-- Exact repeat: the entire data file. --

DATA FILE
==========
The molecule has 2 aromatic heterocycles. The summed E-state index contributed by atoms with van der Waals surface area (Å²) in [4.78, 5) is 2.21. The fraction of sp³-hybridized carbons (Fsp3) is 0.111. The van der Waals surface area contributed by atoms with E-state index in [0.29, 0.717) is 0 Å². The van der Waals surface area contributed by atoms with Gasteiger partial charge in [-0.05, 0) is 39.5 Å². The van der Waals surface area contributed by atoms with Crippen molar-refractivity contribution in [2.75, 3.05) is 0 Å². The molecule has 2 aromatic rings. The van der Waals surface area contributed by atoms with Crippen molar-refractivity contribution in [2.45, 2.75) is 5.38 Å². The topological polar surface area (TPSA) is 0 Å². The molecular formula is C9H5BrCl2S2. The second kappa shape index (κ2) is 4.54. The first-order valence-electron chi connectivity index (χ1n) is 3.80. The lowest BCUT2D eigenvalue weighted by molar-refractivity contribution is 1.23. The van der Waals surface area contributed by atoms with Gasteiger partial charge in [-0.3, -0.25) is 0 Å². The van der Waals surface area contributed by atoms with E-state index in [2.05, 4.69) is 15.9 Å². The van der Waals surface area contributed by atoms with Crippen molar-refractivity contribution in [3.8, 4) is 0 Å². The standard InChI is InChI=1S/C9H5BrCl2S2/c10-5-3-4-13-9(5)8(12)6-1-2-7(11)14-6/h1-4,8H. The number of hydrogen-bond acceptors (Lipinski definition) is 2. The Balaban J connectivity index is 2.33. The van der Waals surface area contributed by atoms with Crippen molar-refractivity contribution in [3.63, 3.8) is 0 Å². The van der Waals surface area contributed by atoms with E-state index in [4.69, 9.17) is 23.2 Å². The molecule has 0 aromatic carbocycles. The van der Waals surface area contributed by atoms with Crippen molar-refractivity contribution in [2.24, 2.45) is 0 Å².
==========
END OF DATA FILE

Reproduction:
The molecule has 2 aromatic heterocycles. The summed E-state index contributed by atoms with van der Waals surface area (Å²) in [4.78, 5) is 2.21. The fraction of sp³-hybridized carbons (Fsp3) is 0.111. The van der Waals surface area contributed by atoms with E-state index in [0.29, 0.717) is 0 Å². The van der Waals surface area contributed by atoms with Gasteiger partial charge in [-0.05, 0) is 39.5 Å². The van der Waals surface area contributed by atoms with Crippen molar-refractivity contribution in [2.75, 3.05) is 0 Å². The molecule has 2 aromatic rings. The van der Waals surface area contributed by atoms with Crippen molar-refractivity contribution in [2.45, 2.75) is 5.38 Å². The topological polar surface area (TPSA) is 0 Å². The molecular formula is C9H5BrCl2S2. The second kappa shape index (κ2) is 4.54. The first-order valence-electron chi connectivity index (χ1n) is 3.80. The lowest BCUT2D eigenvalue weighted by molar-refractivity contribution is 1.23. The van der Waals surface area contributed by atoms with Gasteiger partial charge in [-0.3, -0.25) is 0 Å². The van der Waals surface area contributed by atoms with E-state index in [2.05, 4.69) is 15.9 Å². The van der Waals surface area contributed by atoms with Crippen molar-refractivity contribution in [3.8, 4) is 0 Å². The standard InChI is InChI=1S/C9H5BrCl2S2/c10-5-3-4-13-9(5)8(12)6-1-2-7(11)14-6/h1-4,8H. The number of hydrogen-bond acceptors (Lipinski definition) is 2. The Balaban J connectivity index is 2.33. The van der Waals surface area contributed by atoms with Crippen molar-refractivity contribution in [3.63, 3.8) is 0 Å². The van der Waals surface area contributed by atoms with E-state index in [4.69, 9.17) is 23.2 Å². The molecule has 0 aromatic carbocycles. The van der Waals surface area contributed by atoms with Crippen molar-refractivity contribution in [2.24, 2.45) is 0 Å².